Reviewed: February, 2018
Released: 2017, Frontiers Records
Fourteen years is a long time between studio albums, but PUBLIC ENEMIES is the first new material from the band since SIZE REALLY DOES MATTER in 2004. The only activity in between was 2010’s KISS OF DEATH: A TRIBUTE TO KISS. Nevertheless, the band is playing like it is still 1989, and the casual fan would be hard-pressed to notice much difference between the new album and the band’s 1989 debut. Sporting two of the original members in singer Steve Summers and guitarist Krash Majors, PUBLIC ENEMIES is an album stuck in a time capsule, for better and worse.
Better would be the upbeat, catchy riff-rock the band excelled at in their early days. “Feel The Heat” has an edge to it, proving to be one of the heavier tracks on the album. “We Got The Power” could easily have been on the band’s debut and features familiar band-backing vocals for the chorus and upbeat guitar chords that recall the heady days of Southern California hair metal. Worse would be the insipid and frankly disturbing “High School Queen” delivered as if these dudes in their 50s are only a year removed from high school themselves, creepily praising the merits of high school girls. The irony of “We Can’t Bring Back Yesterday” is like a sucker punch, as the album clearly strives to absolutely bring back yesterday. Having said that, it is the type of power ballad you would expect from the band.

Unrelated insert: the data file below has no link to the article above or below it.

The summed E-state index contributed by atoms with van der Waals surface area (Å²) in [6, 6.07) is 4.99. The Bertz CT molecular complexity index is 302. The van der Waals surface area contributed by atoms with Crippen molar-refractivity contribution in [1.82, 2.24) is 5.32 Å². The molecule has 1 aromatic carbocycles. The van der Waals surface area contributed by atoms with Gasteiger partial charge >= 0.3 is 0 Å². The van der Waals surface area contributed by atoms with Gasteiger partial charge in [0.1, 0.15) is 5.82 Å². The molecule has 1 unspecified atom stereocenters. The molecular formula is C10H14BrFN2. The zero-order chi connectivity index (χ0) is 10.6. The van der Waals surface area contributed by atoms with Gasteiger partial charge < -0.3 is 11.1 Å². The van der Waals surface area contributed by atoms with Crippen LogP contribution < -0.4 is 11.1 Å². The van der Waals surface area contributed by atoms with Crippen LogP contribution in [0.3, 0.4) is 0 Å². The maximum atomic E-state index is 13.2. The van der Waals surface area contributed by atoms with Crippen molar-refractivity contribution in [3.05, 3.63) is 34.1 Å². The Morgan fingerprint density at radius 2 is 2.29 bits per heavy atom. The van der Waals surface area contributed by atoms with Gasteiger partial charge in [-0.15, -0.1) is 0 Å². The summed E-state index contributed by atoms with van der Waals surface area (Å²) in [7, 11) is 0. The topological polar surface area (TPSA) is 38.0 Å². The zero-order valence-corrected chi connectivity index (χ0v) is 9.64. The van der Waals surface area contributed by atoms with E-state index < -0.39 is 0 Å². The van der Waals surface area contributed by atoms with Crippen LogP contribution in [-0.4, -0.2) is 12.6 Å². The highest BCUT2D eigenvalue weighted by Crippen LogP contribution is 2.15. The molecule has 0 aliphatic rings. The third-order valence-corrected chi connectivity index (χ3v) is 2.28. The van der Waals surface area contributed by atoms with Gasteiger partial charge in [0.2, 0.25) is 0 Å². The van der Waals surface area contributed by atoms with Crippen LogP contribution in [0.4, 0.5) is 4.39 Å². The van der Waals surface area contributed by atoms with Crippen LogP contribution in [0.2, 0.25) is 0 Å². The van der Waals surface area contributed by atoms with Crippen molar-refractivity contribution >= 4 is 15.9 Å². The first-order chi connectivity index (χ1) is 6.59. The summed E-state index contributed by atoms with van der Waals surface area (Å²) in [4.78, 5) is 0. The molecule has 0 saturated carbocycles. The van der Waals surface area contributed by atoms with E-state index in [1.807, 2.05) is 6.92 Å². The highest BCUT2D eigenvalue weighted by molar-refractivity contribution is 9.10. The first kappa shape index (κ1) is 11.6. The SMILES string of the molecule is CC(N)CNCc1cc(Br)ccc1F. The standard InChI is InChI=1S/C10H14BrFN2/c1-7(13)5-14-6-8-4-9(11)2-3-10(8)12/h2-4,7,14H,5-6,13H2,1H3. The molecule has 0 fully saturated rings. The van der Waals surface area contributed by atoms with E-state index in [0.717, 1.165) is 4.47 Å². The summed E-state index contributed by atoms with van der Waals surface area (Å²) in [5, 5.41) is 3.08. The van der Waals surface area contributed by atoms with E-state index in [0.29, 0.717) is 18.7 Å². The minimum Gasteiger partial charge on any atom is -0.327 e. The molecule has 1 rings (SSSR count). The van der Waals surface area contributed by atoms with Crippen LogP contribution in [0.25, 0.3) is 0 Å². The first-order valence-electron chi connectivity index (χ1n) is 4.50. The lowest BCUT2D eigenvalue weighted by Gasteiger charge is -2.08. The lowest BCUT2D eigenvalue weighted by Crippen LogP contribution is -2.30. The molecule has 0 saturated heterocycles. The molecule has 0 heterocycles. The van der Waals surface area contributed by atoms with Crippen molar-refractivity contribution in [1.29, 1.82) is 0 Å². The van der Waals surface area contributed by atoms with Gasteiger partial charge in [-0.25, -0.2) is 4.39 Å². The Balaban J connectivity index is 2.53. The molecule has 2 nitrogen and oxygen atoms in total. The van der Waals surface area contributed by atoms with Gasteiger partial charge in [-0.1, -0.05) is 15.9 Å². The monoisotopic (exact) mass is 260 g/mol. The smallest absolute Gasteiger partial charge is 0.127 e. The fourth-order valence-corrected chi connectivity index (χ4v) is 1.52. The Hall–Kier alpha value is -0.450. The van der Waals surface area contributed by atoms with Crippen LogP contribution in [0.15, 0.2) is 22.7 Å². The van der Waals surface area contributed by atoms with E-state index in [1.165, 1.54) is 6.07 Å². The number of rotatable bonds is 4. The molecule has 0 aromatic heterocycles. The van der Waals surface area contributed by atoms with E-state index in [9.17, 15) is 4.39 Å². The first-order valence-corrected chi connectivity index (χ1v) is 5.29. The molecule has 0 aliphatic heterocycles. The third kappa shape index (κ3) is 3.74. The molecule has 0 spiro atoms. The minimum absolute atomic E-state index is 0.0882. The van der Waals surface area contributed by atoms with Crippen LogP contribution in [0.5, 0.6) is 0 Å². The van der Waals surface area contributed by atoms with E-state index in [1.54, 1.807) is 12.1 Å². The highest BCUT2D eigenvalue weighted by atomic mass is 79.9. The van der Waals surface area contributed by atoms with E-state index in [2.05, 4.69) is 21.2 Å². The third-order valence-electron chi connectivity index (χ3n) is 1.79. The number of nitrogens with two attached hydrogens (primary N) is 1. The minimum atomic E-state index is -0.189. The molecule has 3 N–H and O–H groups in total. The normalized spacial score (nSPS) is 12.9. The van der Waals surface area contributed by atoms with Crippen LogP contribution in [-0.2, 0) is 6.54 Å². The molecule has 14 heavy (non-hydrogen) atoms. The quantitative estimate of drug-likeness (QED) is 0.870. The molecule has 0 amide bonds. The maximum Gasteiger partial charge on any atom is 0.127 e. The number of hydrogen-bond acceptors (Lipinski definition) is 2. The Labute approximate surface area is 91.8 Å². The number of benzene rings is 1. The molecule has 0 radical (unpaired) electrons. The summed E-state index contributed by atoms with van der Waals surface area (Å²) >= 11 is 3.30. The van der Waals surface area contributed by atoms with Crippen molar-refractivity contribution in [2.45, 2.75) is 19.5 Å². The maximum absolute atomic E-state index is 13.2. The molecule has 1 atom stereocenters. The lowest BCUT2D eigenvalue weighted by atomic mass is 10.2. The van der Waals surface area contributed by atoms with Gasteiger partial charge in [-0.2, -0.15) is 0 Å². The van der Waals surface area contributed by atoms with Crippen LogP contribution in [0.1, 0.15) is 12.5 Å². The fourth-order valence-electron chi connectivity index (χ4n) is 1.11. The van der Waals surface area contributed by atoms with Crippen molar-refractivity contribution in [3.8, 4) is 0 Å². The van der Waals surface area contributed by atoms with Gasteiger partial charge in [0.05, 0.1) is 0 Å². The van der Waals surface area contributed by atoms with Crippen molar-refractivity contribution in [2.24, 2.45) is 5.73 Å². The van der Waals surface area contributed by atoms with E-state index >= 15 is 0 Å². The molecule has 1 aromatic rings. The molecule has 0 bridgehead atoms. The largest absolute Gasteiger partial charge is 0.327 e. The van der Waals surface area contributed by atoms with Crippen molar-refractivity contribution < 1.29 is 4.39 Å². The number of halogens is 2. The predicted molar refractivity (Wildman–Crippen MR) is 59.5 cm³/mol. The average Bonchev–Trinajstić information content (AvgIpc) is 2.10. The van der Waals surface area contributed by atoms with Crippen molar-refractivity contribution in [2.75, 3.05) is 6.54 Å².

One of the positives of the album is the production, which manages to retain the feel of a late 80s mix but with enough modern moves to give it a full sound. Another positive is fourteen quick-hitting songs that do not exceed 43 minutes, but are remarkably low on filler. Lyrically, don’t expect anything profound, but one does not listen to hair metal for introspective observations. Still, be forewarned that these songs are written for an audience the band presumes is still in the 16-24 age range, in mind if not in body.
Ultimately, PUBLIC ENEMIES reside in that guilty pleasure zone, great for when no one else is around and a jolting blast from the past for a nostalgia fix is needed. Long-time fans should rejoice, as the band sounds like they have never aged. The music is delivered with enthusiasm and a knack for hooks that puts PUBLIC ENEMIES on par with LEATHER BOYZ WITH ELECTRIC TOYZ